One photographer had the opportunity to get a rare look inside the abandoned radioactive towns of Fukushima, Japan four years after two natural disasters triggered a meltdown at the nuclear plant.
Arkadiusz Podniesiński, 44, is a Polish photographer and filmmaker who received special permits to visit the towns in Fukushima affected by radiation from the infamous nuclear accident of 2011. The sights he witnessed tell a tragic story of the people who were forced to leave their homes following the nearby power plant meltdown.
Photographer Arkadiusz Podniesinski captured these images. To do so, he had to wear protective clothing.
Here, dozens of vehicles remain parked in the overgrown bushes. This used to be a road near the power plant.
Many vehicles now lie almost completely covered by the wilderness, which has remained untouched since the accident in 2011.
This motorbike is chained to the same pole where it was left just hours before the tsunami.
After four years without maintenance, the foliage is basically swallowing the entire area and everything in it.
There is also an amusement park in the exclusion zone. These go-karts haven’t been moved or touched since.
The images are comparable to a scene from The Walking Dead: A post-apocalyptic outpost where no people can go anymore.
Photographer Arkandiusz Podniesinski showed a radiation reading of 6.7 uSv/h inside the dangerous fallout zone.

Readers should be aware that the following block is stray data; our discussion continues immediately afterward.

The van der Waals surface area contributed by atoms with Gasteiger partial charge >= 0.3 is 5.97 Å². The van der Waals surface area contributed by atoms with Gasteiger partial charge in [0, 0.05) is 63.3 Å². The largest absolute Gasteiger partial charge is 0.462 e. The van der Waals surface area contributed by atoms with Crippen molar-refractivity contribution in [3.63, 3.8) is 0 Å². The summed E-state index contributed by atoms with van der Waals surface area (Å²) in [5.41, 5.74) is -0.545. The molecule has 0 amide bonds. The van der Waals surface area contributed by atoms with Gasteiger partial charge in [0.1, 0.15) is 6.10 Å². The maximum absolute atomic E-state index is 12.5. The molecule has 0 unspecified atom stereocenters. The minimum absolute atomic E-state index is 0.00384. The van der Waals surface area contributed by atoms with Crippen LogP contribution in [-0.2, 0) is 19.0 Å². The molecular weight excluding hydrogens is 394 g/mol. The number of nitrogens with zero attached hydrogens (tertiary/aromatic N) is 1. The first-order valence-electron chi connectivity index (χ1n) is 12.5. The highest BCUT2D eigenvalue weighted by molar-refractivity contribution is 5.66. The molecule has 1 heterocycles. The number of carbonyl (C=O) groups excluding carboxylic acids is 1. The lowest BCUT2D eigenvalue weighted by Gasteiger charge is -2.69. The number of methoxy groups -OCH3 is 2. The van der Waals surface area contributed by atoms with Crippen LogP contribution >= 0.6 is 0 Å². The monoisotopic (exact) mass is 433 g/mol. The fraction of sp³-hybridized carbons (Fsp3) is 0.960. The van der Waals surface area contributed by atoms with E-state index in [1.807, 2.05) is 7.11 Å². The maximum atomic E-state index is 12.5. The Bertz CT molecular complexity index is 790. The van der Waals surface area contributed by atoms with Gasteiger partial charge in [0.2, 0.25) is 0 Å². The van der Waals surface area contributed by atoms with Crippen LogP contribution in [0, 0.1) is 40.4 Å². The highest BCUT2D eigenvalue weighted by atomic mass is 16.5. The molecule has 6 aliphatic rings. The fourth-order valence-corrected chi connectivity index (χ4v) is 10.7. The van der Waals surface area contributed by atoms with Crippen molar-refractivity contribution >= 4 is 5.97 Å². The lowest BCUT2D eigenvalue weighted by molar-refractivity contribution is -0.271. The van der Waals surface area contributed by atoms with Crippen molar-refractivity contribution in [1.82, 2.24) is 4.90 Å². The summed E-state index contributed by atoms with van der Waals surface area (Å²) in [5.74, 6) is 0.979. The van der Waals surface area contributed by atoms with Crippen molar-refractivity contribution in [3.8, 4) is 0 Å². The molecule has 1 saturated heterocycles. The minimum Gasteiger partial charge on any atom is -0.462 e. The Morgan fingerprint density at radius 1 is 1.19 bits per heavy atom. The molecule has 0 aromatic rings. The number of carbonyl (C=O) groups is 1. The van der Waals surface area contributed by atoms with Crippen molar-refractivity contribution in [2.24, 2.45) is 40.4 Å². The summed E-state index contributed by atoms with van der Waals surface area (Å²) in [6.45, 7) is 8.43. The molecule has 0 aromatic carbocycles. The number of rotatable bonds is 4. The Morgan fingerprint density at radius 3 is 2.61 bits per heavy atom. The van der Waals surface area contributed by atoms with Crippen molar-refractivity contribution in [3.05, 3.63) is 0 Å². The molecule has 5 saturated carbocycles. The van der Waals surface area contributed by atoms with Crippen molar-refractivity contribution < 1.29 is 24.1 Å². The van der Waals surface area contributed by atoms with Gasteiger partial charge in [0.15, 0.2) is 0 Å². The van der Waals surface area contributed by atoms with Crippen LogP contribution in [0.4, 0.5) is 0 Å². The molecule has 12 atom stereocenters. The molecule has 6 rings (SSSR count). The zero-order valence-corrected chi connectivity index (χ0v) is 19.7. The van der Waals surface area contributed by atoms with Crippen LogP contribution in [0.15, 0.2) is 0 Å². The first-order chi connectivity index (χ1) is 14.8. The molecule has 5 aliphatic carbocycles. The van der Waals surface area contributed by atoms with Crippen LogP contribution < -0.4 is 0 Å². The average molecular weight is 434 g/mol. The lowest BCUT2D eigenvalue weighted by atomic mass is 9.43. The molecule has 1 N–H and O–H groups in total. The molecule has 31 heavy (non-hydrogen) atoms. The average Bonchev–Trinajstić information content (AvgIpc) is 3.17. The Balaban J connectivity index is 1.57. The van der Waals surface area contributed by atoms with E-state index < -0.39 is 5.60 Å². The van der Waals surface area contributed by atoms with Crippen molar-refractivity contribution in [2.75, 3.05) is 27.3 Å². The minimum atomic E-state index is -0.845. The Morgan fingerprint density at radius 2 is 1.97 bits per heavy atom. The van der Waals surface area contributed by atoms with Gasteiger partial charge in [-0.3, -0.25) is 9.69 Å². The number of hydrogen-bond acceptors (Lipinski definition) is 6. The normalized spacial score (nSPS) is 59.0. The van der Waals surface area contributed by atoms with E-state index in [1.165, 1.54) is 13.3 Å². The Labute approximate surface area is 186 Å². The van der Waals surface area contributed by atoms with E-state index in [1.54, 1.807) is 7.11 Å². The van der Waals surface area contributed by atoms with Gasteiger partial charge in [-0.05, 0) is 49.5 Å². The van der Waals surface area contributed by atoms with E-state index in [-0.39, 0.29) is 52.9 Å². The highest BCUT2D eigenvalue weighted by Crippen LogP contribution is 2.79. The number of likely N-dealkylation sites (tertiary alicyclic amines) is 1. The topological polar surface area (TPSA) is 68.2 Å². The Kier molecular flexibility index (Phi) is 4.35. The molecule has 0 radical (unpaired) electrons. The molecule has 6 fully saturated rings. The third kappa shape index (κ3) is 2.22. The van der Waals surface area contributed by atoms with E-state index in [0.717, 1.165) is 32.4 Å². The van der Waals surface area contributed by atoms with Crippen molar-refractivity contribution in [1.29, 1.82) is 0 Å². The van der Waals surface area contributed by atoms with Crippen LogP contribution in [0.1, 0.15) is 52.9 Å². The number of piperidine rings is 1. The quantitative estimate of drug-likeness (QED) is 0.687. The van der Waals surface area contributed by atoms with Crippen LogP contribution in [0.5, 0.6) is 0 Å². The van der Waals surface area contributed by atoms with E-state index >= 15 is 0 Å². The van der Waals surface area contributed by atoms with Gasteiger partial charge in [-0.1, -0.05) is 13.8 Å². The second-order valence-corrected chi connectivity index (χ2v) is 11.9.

These ground breaks were caused by the earthquake, which led to the tsunami. The cows are the property of a man named Masami Yoshizawa, who insisted upon returning to his farm after the disaster.
A stack of contaminated televisions remain dumped near Fukushima.
This aerial photograph shows dump sites that house the massive amounts of contaminated soil.
To save space, the radioactive bags of soil are stacked on top of one another.
Locals have been promised that all of the contaminated soil has been disposed of, but many remain skeptical and have kept their distance.
Some residents who were evacuated, like Kouichi Nozawa, have been moved to temporary housing outside the exclusion zone, with no real idea of when they can come back.
Four years after the disasters, everything is basically as it was on that tragic day.
Computer screens nearby the plant are now damaged and covered in waste.
This nearby supermarket was totally abandoned and is now covered in eery cobwebs.
Dozens of abandoned bikes lie chained to bike rails.
A local school gymnasium was damaged by the shaking.
A classroom blackboard still displays the scribbles of what children were learning the moment the earthquake struck.
The workers responsible for cleaning the area have to wear lots of protective clothing.
Not long after the accident, cows started to get these white spots. Farmers believe it’s from the contaminated grass.
Here, a ruined music room remains after the residents were evacuated.
Everything surrounded the exclusion zone in Fukushima seems to be perfectly preserved in time, a heavy-hearted reminder of what happened there.